International veterinary epilepsy task force consensus report on epilepsy definition, classification and terminology in companion animals

Mette Berendt, Robyn G. Farquhar, Paul J J Mandigers, Akos Pakozdy, Sofie F M Bhatti, Luisa De Risio, Andrea Fischer, Sam Long, Kaspar Matiasek, Karen Muñana, Edward E. Patterson, Jacques Penderis, Simon Platt, Michael Podell, Heidrun Potschka, Martí Batlle Pumarola, Clare Rusbridge, Veronika M. Stein, Andrea Tipold, Holger A. Volk

Research output: Contribution to journalArticlepeer-review

169 Scopus citations

Abstract

Dogs with epilepsy are among the commonest neurological patients in veterinary practice and therefore have historically attracted much attention with regard to definitions, clinical approach and management. A number of classification proposals for canine epilepsy have been published during the years reflecting always in parts the current proposals coming from the human epilepsy organisation the International League Against Epilepsy (ILAE). It has however not been possible to gain agreed consensus, "a common language", for the classification and terminology used between veterinary and human neurologists and neuroscientists, practitioners, neuropharmacologists and neuropathologists. This has led to an unfortunate situation where different veterinary publications and textbook chapters on epilepsy merely reflect individual author preferences with respect to terminology, which can be confusing to the readers and influence the definition and diagnosis of epilepsy in first line practice and research studies. In this document the International Veterinary Epilepsy Task Force (IVETF) discusses current understanding of canine epilepsy and presents our 2015 proposal for terminology and classification of epilepsy and epileptic seizures. We propose a classification system which reflects new thoughts from the human ILAE but also roots in former well accepted terminology. We think that this classification system can be used by all stakeholders.

Original languageEnglish (US)
Article number182
JournalBMC Veterinary Research
Volume11
Issue number1
DOIs
StatePublished - Aug 28 2015

Bibliographical note

Funding Information:
Following reimbursements, fees and funding have been received by the authors in the last three years and have been declared in the competing interest section. CR, RGF, HAV, KM and JP have received fees for acting as a consultant for Boehringer Ingelheim (KM, MP: consultancy during development and approval of imepitoin; CR: pain consultancy; RGF, JP, HAV: consultancy pre and post launch of imepitoin). AT has been an advisor for Boehringer Ingelheim. SFMB, HAV and AT have been responsible principal investigator of several research studies concerning imepitoin financed by Boehringer Ingelheim. SFMB, HAV, JP, HP, MB, CR and AF received speaking fees from Boehringer Ingelheim. HP received consulting and speaking fees and funding for a collaborative project from Eisai Co. LTD. HAV received funding for a collaborative project from Desitin and Nestlé Purina Research. AF and LDR received reimbursements from Boehringer Ingelheim. LDR has received consulting and speaking fees from Vetoquinol. MP has received consultant fees for Aratana. The other authors declared that they have no competing interests.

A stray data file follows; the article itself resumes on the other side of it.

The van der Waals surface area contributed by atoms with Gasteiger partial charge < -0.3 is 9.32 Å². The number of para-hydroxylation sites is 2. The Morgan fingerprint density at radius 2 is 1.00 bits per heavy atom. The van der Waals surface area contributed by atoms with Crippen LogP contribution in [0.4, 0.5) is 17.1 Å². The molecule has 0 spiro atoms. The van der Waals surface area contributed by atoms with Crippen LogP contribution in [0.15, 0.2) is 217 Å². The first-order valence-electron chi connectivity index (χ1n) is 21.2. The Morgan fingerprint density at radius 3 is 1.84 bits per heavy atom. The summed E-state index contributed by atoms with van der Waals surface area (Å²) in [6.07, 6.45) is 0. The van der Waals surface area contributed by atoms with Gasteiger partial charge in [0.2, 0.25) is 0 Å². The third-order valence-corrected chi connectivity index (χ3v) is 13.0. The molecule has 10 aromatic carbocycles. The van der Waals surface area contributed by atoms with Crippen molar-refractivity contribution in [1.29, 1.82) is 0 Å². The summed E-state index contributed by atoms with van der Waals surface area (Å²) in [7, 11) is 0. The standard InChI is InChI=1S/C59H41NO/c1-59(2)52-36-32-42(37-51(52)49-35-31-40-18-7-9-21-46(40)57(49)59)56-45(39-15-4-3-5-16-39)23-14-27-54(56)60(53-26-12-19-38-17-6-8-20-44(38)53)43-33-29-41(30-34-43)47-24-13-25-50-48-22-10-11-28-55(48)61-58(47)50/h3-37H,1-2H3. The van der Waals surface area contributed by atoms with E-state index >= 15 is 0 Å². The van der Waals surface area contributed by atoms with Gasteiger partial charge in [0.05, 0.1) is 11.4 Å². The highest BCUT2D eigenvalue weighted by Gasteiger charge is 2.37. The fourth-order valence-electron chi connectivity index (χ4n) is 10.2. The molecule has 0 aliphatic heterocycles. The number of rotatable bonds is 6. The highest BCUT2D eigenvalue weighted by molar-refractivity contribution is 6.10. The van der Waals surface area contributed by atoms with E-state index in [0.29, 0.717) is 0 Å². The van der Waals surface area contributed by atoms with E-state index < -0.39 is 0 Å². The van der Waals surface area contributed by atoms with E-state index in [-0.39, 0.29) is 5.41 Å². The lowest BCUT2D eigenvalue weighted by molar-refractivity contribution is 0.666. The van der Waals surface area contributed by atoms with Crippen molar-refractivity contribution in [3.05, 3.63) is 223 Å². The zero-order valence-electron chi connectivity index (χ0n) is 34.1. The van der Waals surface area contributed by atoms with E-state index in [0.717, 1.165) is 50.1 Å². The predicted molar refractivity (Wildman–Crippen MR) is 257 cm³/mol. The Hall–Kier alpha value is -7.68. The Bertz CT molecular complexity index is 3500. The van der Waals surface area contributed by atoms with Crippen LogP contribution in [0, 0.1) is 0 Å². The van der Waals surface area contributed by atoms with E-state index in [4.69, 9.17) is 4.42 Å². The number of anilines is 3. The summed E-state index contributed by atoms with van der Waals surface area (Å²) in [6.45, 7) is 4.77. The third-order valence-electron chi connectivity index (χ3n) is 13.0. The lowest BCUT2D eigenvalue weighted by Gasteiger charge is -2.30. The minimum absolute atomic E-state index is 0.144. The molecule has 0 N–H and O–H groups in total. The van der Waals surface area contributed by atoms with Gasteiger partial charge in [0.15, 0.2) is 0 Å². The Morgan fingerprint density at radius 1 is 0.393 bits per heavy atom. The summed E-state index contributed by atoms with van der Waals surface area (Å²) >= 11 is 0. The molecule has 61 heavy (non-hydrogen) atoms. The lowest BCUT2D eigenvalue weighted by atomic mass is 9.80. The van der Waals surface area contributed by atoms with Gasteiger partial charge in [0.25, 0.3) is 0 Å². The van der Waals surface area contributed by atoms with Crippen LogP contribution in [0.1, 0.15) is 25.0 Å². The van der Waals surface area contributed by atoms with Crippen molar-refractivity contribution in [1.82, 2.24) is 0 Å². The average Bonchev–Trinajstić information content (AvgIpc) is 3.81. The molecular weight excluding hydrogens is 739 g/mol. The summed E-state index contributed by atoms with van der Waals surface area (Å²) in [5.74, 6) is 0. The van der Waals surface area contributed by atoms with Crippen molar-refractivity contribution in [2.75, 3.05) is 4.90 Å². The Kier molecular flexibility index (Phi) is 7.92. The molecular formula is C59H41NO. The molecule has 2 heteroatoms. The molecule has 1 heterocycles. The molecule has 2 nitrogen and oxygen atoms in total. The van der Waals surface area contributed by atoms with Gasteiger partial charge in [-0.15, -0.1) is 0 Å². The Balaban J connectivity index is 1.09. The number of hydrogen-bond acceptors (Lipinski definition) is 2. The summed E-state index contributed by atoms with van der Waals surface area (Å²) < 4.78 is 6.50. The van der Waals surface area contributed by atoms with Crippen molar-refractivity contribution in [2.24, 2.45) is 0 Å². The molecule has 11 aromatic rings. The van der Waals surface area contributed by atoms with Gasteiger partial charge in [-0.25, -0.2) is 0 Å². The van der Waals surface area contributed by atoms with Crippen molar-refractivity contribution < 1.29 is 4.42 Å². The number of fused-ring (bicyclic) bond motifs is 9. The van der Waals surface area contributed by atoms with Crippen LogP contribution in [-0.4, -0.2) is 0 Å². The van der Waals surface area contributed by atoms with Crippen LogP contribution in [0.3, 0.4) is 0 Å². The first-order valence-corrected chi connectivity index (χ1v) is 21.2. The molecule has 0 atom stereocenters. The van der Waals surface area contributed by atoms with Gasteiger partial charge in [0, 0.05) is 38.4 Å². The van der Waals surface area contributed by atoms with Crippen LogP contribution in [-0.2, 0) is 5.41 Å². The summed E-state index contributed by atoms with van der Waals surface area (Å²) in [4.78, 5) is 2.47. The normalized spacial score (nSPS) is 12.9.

Funding Information:
The authors are grateful to all owners of epileptic pets and veterinary colleagues who have inspired the group to create consensus statements. We thank all the breeders and breed clubs for their support. We would especially like to thank Professor Simon Shorvon for the critical review of the consensus statements. His great insight has been immensely helpful. The authors also would like to thank the research office for assessing the manuscript according to the Royal Veterinary College’s code of good research practice (Authorisation Number – CCS_ 01023). This study was not financially supported by any organization or grant. Other members of the classification, definition and terminology working group (alphabetically listed).

Publisher Copyright:
© 2015 Berendt et al.

Keywords

  • Classification
  • Dog
  • Epilepsy
  • Seizures
  • Semiology

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